Geology and geochemistry of Late Quaternary volcanism in northern Harrat Rahat, Kingdom of Saudi Arabia: implications for eruption dynamics, regional stratigraphy and magma evolution
Published:January 01, 2017
H. Murcia, J. M. Lindsay, K. Németh, I. E. M. Smith, S. J. Cronin, M. R. H. Moufti, N. N. El-Masry, S. Niedermann, 2017. "Geology and geochemistry of Late Quaternary volcanism in northern Harrat Rahat, Kingdom of Saudi Arabia: implications for eruption dynamics, regional stratigraphy and magma evolution", Monogenetic Volcanism, K. Németh, G. Carrasco-Núñez, J. J. Aranda-Gómez, I. E. M. Smith
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Harrat Rahat (<10 Ma) is one of the largest volcanic fields on western Arabia. In the north of the field, some of the youngest volcanic centres evolved through either point-like, complex or multiple aligned vents (i.e. along fissures), and have pyroclastic cones, lapilli fall deposits and/or lava flows associated with them. The products reflect dominantly Hawaiian eruptions, and only one centre experienced phreatomagmatism. Results from new 3He surface-exposure dating provide constraints on stratigraphy of the youngest (<0.3 Ma) products.
The rocks are compositionally alkali-basalt and hawaiite, with intra-plate basalt (prevalent mantle (PREMA)) affinity. Each eruption displays a distinct whole-rock composition in an overall linear trend. We suggest that the magma source for each centre is similar, and that composition of the products is different due to different degrees of fractionation. In a single eruption, the magma that reaches the surface first is the least evolved, with the most evolved magma erupting last. We also found that the most primitive magmas erupt less explosively. We think that the degree of magma evolution might correlate with ascent times, assuming that the more evolved magma spent more time en route. We suggest that magma ascent time is likely to be longer than that of other more primitive intra-plate basalts.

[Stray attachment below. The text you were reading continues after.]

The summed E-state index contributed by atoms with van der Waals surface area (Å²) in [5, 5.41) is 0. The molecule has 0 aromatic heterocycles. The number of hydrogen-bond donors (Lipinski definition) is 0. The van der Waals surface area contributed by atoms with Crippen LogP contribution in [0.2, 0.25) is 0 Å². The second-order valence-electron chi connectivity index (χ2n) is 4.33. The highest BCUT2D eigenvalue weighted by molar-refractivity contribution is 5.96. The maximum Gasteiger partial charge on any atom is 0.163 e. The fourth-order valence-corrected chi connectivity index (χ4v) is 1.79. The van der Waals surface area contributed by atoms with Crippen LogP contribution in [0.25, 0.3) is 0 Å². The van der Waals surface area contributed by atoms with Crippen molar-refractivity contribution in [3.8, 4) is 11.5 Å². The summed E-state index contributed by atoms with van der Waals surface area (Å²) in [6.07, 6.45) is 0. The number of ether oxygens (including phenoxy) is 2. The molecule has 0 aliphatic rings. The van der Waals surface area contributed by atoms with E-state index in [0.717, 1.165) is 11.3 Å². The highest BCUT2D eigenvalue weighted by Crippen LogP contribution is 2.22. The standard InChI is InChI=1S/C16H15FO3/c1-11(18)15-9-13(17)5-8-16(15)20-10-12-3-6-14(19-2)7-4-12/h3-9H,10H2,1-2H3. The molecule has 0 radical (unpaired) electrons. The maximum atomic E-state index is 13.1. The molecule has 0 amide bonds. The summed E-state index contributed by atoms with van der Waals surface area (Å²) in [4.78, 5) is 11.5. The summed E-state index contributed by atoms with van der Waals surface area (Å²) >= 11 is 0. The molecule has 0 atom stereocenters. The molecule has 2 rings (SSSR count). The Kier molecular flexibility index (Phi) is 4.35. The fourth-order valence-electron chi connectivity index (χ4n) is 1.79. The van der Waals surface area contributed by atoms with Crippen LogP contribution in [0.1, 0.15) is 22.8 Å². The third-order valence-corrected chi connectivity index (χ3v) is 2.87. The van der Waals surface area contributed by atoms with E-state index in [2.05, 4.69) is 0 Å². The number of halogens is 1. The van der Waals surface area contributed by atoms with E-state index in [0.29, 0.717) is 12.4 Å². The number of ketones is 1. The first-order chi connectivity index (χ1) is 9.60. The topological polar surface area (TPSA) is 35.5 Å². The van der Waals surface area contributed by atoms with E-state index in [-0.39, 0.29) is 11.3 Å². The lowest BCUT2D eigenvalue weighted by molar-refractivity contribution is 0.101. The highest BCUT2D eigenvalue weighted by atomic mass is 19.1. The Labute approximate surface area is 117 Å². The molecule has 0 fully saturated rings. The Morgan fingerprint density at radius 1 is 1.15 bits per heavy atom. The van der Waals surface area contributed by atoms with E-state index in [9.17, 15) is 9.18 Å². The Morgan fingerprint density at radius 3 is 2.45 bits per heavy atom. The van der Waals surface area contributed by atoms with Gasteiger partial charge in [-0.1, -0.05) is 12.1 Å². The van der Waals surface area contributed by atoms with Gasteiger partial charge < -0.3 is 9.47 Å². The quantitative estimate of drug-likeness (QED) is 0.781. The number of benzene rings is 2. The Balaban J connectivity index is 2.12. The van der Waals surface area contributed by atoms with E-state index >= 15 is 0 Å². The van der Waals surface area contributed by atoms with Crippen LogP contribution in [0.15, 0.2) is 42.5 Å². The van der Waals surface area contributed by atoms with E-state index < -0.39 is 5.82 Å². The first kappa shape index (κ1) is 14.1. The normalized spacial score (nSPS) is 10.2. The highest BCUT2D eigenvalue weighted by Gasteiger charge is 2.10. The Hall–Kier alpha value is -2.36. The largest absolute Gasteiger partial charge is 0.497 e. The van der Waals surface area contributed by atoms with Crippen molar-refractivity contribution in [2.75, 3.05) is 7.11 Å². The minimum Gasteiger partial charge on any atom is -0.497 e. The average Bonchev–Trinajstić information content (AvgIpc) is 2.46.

Supplementary material: Whole-rock chemistry results, mineral chemistry results and fractional crystallization modeling data are available at https://doi.org/10.6084/m9.figshare.c.3488988
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The nature and origin of the small-scale volcanic systems, generally referred to as “monogenetic”, have enjoyed an elevated level of interest during the past decade. There has been recognition that their ostensibly simple volcano types are a window into the nature of explosive volcanism, landscape evolution and the processes of magma generation in the Earth’s upper mantle. In the past few years, major conferences have offered specialized technical sessions dealing with monogenetic volcanism and there have been thematic conferences, such as the IAVCEI International Maar Conference series, which have provided a focus for discussion of volcanological and geochemical aspects of small-scale basaltic volcanism. Many new aspects of monogenetic volcanism have emerged and have clearly demonstrated that this volcanism can be very complex on a fine scale. This book is a collection of papers arising from two recent Maar Conferences (the fifth in Queretaro Mexico and the sixth in Changchun, China) and serves as a snapshot of current research on monogenetic volcanism.